Data: Mat Talk Online; Chart: Andrew Witherspoon/Axios

242 collegiate athletic programs have been cut amid the pandemic, altering the careers and lives of thousands of student-athletes.

Yes, but: Some passionate alumni groups have opted to fight, banding together in hopes of saving the programs they helped build and continue to love.

  • Already saved: Alumni from Bowling Green State University raised $1.5 million for its baseball team, and donors gave Alabama-Huntsville $750,000 for its hockey team.
  • Work in progress: Dartmouth men's and women's Swimming & Diving — among the most recent programs cut — jumped into action immediately with fundraising efforts and a petition to save the team.

What they're saying: Hayley Winter ('18), former captain of the Dartmouth Women's Swimming & Diving team, tells Axios that "the posture of the administration is that this is an irrevocable decision," and that "no amount of fundraising could change their position."

  • But the program was cut once before, in 2002. Winter's predecessors fought and won then, and she's hopeful that the team can be saved a second time.
  • "We are committed to working with the administration to find a creative solution that meets their goals without cutting our programs," said Winter.
  • "The swim team had a tremendous impact on my Dartmouth experience. It instilled in me an unwavering work ethic and allowed me to tap into an expansive and wonderfully supportive alumni network."
  • "I'm genuinely devastated, especially for the existing members of the team. I'm hoping we can turn this around, if for anyone, just for them."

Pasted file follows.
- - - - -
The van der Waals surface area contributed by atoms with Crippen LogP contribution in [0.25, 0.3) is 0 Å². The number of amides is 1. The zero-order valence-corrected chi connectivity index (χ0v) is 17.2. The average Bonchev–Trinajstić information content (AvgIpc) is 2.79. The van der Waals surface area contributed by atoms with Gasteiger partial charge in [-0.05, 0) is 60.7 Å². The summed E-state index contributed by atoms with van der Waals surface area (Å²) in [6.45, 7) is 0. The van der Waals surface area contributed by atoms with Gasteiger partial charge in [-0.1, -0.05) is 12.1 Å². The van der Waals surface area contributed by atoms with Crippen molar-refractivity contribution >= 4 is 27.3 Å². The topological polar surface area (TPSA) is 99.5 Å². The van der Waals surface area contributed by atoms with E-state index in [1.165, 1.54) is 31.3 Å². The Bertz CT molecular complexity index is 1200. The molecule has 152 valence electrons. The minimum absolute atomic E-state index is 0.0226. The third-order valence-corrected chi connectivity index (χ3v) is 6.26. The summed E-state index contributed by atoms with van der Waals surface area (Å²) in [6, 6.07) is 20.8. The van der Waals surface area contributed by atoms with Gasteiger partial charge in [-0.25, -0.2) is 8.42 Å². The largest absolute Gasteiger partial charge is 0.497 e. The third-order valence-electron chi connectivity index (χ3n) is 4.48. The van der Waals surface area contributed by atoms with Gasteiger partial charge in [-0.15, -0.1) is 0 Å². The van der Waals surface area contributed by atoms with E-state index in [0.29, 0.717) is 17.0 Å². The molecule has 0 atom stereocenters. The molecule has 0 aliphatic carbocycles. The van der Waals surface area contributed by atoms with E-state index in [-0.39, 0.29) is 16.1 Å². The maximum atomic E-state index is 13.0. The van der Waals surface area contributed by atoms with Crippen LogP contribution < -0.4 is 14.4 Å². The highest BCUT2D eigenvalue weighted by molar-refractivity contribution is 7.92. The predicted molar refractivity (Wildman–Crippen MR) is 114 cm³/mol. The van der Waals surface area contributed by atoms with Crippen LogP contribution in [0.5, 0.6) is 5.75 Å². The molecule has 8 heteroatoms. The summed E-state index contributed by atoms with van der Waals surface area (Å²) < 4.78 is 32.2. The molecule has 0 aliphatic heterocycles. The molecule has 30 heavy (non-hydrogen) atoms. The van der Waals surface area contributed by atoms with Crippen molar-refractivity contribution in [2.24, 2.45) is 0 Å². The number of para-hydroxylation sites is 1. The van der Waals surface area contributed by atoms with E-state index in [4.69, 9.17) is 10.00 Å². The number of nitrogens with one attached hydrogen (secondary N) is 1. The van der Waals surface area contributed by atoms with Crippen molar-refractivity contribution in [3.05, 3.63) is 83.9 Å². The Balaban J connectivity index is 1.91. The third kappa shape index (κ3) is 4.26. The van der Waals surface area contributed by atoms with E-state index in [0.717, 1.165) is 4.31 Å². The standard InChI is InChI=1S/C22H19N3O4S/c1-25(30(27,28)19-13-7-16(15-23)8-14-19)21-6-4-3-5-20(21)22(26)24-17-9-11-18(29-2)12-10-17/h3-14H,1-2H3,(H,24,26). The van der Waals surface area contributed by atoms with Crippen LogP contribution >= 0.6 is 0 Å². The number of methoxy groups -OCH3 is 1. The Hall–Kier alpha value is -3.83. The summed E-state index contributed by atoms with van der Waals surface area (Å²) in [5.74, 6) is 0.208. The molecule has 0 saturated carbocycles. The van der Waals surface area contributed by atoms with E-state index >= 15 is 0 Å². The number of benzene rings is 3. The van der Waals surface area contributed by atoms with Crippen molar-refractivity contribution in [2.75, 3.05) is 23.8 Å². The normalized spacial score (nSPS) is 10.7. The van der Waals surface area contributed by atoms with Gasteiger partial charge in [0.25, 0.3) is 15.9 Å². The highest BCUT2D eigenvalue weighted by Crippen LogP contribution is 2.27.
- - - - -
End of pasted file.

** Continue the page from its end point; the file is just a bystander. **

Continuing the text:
Zoom out:

  • Tennis hit hard: Nearly 20% of all cuts have been tennis programs. That's partly due to steep facility costs, but tennis also has the largest foreign participation of any sport (~60% of rosters are not native to the U.S). "There have been some ADs saying, 'Can't have a program of all international students,'" Tim Russell, CEO of the Intercollegiate Tennis Association, told SI.
  • Topping the list: Stanford (11), Brown (8), Dartmouth (5), UConn (4) and East Carolina (4) represent 32 of the 61 shuttered D-I programs.
  • Gender breakdown: There's a near-even split of men's (121) and women's (118) programs, with three co-ed programs also being cut.
  • It's not just the NCAA: They lead the way with 176 cuts, but the NJCAA (38), NAIA (16), CCCAA (8) and NCCAA (4) are also affected.

Go deeper: Donors to eliminated sports find colleges still keep the money (Sportico)

Go deeper

Coronavirus hotspots begin to improve

Data: The COVID Tracking Project, state health departments; Map: Andrew Witherspoon, Danielle Alberti, Sara Wise/Axios

Coronavirus infections are falling or holding steady in most of the country, including the hard-hit hotspots of Arizona, California and Florida.

The big picture: A decline in new infections is always good news, but don't be fooled: the U.S. still has a very long way to go to recover from this summer's surge.

5 hours ago - Technology

Ex-U.S. chief data scientist: Social media misinformation is "life or death"

Former U.S. Chief Data Scientist DJ Patil warned at an Axios virtual event Thursday that the "tremendous amount" of misinformation on social media platforms "creates public distrust at a time when we need it the most," stressing: "It's no small statement to say this is life or death."

What he's saying: "One of the areas that will likely, even if we get a vaccine, cause an issue is will people trust a vaccine? And if we don't address those misinformation issues right now, we are going to have a far extended impact of COVID," Patil, who is now head of technology at Devoted Health, told Axios' Kim Hart.

Updated 16 hours ago - Health

World coronavirus updates

Data: The Center for Systems Science and Engineering at Johns Hopkins; Map: Axios VisualsThe

The Philippines' economy sunk into recession as its gross domestic product shrank 16.5% in the second quarter — marking the lowest reading since 1981, official figures show.

The big picture: Millions of Filipinos went on lockdown Tuesday as cases surged past 106,300, with stay-at-home orders in place for two weeks in Manila and nearby provinces on the island of Luzon, per the BBC. The economy's contraction is the "deepest" on record, Bloomberg notes.